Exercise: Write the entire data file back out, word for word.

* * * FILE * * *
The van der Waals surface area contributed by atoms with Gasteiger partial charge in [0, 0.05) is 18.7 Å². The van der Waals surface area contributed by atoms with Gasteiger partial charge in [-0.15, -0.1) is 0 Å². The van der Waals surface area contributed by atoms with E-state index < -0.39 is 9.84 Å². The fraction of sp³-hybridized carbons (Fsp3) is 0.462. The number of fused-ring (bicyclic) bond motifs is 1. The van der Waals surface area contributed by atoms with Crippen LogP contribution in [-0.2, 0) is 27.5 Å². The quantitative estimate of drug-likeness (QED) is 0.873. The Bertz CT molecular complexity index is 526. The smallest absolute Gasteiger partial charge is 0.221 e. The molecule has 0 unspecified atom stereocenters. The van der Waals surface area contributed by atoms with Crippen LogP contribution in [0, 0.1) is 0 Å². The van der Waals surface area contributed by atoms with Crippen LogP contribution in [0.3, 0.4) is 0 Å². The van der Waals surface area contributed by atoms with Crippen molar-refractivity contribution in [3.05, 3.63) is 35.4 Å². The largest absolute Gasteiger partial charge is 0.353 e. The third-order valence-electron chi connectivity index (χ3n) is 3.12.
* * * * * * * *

The van der Waals surface area contributed by atoms with Gasteiger partial charge in [0, 0.05) is 18.7 Å². The van der Waals surface area contributed by atoms with Gasteiger partial charge in [-0.15, -0.1) is 0 Å². The van der Waals surface area contributed by atoms with E-state index < -0.39 is 9.84 Å². The fraction of sp³-hybridized carbons (Fsp3) is 0.462. The number of fused-ring (bicyclic) bond motifs is 1. The van der Waals surface area contributed by atoms with Crippen LogP contribution in [-0.2, 0) is 27.5 Å². The quantitative estimate of drug-likeness (QED) is 0.873. The Bertz CT molecular complexity index is 526. The smallest absolute Gasteiger partial charge is 0.221 e. The molecule has 0 unspecified atom stereocenters. The van der Waals surface area contributed by atoms with Crippen LogP contribution in [0, 0.1) is 0 Å². The van der Waals surface area contributed by atoms with Crippen LogP contribution in [0.3, 0.4) is 0 Å². The van der Waals surface area contributed by atoms with Crippen molar-refractivity contribution in [3.05, 3.63) is 35.4 Å². The largest absolute Gasteiger partial charge is 0.353 e. The third-order valence-electron chi connectivity index (χ3n) is 3.12.